(186d) Implementation of Molecular Biology and Cell Line Development Courses for Future Engineers in Biopharmaceutical Industry.
AIChE Annual Meeting
Monday, November 14, 2022 - 4:24pm to 4:42pm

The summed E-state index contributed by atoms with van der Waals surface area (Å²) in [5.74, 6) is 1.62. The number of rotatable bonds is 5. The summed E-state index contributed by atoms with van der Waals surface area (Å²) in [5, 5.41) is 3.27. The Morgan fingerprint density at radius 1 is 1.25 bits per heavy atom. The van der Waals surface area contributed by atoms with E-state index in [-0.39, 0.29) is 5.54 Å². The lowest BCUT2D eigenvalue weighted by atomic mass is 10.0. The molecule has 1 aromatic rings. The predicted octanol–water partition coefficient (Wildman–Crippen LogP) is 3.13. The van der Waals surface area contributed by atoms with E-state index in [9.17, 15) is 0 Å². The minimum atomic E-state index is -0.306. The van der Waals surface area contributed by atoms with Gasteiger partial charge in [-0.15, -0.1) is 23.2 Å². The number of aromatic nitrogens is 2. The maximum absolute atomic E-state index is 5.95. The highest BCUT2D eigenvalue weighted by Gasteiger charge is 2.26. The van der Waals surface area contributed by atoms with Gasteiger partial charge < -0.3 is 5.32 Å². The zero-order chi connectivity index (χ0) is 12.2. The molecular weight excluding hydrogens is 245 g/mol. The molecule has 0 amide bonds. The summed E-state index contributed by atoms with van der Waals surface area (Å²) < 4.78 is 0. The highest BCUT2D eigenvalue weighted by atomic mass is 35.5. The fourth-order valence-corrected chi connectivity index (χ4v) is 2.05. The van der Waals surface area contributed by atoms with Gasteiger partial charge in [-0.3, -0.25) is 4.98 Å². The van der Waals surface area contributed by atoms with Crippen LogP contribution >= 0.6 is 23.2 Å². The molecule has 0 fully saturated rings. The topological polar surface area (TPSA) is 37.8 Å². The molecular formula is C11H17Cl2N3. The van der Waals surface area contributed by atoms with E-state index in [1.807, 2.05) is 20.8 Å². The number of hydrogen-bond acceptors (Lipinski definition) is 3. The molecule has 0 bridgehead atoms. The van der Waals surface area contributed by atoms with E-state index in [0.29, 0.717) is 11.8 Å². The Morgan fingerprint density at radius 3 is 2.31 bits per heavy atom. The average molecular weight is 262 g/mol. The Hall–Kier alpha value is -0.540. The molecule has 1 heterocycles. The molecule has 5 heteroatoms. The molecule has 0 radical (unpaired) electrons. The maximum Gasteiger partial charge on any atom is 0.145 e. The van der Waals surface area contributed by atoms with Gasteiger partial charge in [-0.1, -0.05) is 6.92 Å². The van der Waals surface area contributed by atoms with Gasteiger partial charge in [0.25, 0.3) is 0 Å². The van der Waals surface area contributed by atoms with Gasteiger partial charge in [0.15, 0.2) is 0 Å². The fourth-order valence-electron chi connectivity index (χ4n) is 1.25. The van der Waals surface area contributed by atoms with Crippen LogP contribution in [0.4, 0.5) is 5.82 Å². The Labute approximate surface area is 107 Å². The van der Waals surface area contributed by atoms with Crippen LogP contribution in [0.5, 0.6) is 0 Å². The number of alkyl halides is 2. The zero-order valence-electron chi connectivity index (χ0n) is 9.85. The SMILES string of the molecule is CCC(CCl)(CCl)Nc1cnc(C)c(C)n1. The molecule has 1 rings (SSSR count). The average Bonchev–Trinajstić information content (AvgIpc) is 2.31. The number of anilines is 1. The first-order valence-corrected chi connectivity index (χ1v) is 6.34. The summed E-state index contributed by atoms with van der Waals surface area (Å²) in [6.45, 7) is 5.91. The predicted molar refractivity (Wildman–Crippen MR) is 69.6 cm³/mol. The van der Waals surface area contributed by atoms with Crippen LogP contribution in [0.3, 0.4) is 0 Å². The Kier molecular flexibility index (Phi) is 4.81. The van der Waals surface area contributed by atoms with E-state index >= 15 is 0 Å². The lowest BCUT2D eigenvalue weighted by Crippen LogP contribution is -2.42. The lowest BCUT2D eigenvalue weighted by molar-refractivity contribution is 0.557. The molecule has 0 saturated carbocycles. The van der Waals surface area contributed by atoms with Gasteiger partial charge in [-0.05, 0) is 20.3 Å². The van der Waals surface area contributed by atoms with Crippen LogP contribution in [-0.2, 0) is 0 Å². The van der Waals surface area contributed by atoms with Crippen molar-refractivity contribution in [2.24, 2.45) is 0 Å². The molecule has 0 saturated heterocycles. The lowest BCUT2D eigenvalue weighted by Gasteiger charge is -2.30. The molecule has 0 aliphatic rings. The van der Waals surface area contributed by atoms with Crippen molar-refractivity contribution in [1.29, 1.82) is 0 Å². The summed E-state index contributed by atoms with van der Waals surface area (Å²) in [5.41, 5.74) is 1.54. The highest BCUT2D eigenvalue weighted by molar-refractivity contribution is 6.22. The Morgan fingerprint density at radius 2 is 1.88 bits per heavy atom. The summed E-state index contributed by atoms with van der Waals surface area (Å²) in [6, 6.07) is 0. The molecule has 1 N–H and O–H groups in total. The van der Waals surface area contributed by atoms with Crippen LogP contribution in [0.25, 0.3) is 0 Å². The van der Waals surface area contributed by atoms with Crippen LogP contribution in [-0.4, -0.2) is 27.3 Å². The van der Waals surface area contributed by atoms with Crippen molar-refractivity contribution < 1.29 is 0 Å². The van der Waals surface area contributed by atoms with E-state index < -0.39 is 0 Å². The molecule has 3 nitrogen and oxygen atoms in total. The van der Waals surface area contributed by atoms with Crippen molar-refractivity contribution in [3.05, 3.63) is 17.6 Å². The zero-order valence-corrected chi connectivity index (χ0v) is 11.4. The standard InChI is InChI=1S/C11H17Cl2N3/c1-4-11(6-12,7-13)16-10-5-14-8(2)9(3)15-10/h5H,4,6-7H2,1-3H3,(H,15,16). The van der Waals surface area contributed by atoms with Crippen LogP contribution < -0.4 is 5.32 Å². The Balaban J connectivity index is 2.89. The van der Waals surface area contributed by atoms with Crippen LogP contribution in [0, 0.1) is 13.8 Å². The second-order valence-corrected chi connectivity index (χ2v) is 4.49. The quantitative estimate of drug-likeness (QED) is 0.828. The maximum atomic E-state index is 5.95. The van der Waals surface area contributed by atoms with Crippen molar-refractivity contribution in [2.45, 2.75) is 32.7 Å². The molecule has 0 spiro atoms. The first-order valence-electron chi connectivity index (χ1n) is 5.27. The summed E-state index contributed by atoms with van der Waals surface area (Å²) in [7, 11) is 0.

The success of the biotechnology industry relies largely on a highly educated and skilled workforce. Chemical engineers in careers related to the manufacturing of biopharmaceuticals engage with critical aspects in diverse upstream and/ or downstream processes such as the design and development of protein expression systems, or the production, purification and formulation of a therapeutic protein of interest. In order to empower graduate and undergraduate students with a strong understanding of the biomanufacturing workflow, we have designed two closely linked hands-on courses at North Carolina State Universityâs Biomanufacturing Training and Education Center (BTEC) that emphasize the fundamentals of molecular biology and cell line development. The first course entitled âMolecular biology for biomanufacturingâ exposes students to detailed principals and techniques allowing the comprehension of key steps in the establishment of a prokaryotic expression system. The lecture component covers fundamentals of genetics and physiology of prokaryotes, while the laboratory section of the course provides the students with a valuable opportunity to genetically engineer a bacterium for the production of a protein of interest. Experimental tasks include the cloning of the gene of interest on a specific expression vector, selection and screening of bacterium with the recombinant vector, small scale fermentation and production, followed by identification, quantification and testing the activity of the produced protein using specific analytical methods. The second course âCell line development for biomanufacturingâ highlights key aspects in the generation of mammalian and yeast expression systems using two cell types that are widely used in the biopharmaceutical industry. We underline specific cloning and expression considerations that are pertinent to eukaryotic systems with special emphasis on cell culture techniques, metabolic engineering using CRISPR technology, cell banking and good manufacturing practices. After producing the same protein in all three expression systems, students appreciate the advantages and disadvantages of each cell type at different levels including the process time, productivity, cost and activity. Keeping in mind the applicability of the courses learning objectives to biomanufacturing, the lectures and laboratory material have been developed to nurture the concept of maximum productivity of a protein with the desired quality attributes, facilitating the downstream processing, and how to troubleshoot possible bottlenecks. In addition to students in chemical engineering these two courses serve a number of other graduate and undergraduate programs at NC state university, including those majoring in biomedical engineering, chemistry, and biochemistry. Further, we have established an intensive short version of the two courses, conducted over three days, to train scientists from biopharmaceutical industry. Details of the courses and their impact on the biomanufacturing industry will be discussed.